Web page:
- molluscs include squid, octopus, mussels, snails, clams, oysters, abalone and scallops
A shellfish allergy is the most common type. Some people are allergic to only one type of shellfish but can eat others. Other people with shellfish allergies should avoid all shellfish.
An allergy to fish ⸺ such as salmon, tuna or catfish ⸺ is a different seafood allergy than a shellfish allergy. Some people with a shellfish allergy may still eat fish or be allergic to both. Your healthcare provider can help you determine what is safe to eat.
You are at an increased risk of developing a shellfish allergy if allergies of any type are common in your family.
Although people of any age can develop a shellfish allergy, it is more common in adults. In fact, shellfish allergy is the most common food allergy in adults. In adults, shellfish allergy is more common in women. In children, shellfish allergy is more common in boys.
In severe cases, shellfish allergy can lead to anaphylaxis, a dangerous allergic reaction that can be life-threatening.
When you have a shellfish allergy, you may be at increased risk of anaphylaxis if you have:
- Allergic reactions to very small amounts of shellfish (extreme sensitivity)
- History of foodborne anaphylaxis
- Strong family history of allergy
Anaphylaxis is treated with an emergency injection of epinephrine (adrenaline). If you are at risk of having a severe allergic reaction to shellfish, you should always carry injectable epinephrine with you (Auvi-Q, EpiPen, others).
If you are allergic to shellfish, the only way to avoid an allergic reaction is to avoid all shellfish and products containing them. Even traces of shellfish can cause a severe reaction in some people.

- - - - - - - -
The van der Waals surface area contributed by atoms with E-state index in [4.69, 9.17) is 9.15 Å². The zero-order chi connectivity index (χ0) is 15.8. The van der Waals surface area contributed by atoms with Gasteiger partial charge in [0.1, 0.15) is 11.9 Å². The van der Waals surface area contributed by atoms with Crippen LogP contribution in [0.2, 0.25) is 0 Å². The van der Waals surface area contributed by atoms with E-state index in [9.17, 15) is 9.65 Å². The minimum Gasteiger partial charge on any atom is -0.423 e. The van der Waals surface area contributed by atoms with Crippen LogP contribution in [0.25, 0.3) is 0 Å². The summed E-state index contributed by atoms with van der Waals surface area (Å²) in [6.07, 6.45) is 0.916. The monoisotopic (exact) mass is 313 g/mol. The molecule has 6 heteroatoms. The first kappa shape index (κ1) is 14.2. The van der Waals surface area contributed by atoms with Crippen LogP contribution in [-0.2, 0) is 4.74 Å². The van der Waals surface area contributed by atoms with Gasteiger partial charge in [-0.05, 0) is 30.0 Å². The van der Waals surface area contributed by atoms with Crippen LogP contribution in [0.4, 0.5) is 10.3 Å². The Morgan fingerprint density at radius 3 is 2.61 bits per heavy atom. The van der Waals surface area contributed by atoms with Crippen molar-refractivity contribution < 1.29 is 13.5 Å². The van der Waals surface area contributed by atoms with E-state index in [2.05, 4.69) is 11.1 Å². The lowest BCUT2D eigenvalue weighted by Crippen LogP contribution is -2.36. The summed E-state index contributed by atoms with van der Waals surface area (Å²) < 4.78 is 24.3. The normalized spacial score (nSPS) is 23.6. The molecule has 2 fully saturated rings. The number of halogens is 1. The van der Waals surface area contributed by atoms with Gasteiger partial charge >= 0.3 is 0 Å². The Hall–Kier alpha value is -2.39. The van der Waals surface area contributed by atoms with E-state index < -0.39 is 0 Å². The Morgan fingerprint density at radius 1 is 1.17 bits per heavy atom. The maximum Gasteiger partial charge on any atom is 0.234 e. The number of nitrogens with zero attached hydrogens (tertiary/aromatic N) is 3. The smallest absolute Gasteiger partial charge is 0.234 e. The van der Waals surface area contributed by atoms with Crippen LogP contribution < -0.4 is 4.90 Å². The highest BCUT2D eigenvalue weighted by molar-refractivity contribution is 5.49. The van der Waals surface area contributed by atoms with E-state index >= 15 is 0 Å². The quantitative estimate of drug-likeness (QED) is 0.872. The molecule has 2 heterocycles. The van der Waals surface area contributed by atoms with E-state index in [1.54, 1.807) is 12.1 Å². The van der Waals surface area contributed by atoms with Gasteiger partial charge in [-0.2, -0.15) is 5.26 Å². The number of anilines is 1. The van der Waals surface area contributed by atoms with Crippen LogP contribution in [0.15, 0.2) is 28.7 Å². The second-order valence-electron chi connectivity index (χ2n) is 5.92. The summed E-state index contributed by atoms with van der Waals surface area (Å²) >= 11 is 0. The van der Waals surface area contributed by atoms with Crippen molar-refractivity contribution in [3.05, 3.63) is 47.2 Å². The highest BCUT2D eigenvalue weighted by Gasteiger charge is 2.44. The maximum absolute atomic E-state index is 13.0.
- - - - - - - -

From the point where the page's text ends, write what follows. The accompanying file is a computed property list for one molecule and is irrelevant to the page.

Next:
- Be careful when dining out. When dining out, always check that the pan, oil or utensils used for shellfish are not also used to prepare other foods, creating cross-contamination. It may be necessary to avoid eating at seafood restaurants, where the risk of cross-contamination is high.
Read the labels. Cross-contamination can occur in stores where other foods are processed or displayed near shellfish and during manufacturing. Shellfish can be in fish broth or flavored with seafood. Read food labels carefully.
Shellfish is usually not a hidden ingredient. Companies are required to label any product containing shellfish or certain other foods that often cause allergic reactions. However, these regulations do not apply to shellfish.
- Keep your distance. You may need to completely avoid places where shellfish are prepared or processed. Some people react after touching shellfish or inhaling steam from cooking shellfish.
If you are allergic to shellfish, talk to your health care provider about carrying emergency epinephrine and how to use it.
Consider wearing a medical alert bracelet or necklace that lets others know you have a food allergy.
Iodine or radiocontrast dye
One thing you don’t have to worry about is whether you will also be allergic to iodine or the radiocontrast material used in some imaging tests. Although shellfish contain small amounts of iodine, shellfish allergy is not related to some people’s reactions to radiocontrast material or iodine.
August 05, 2022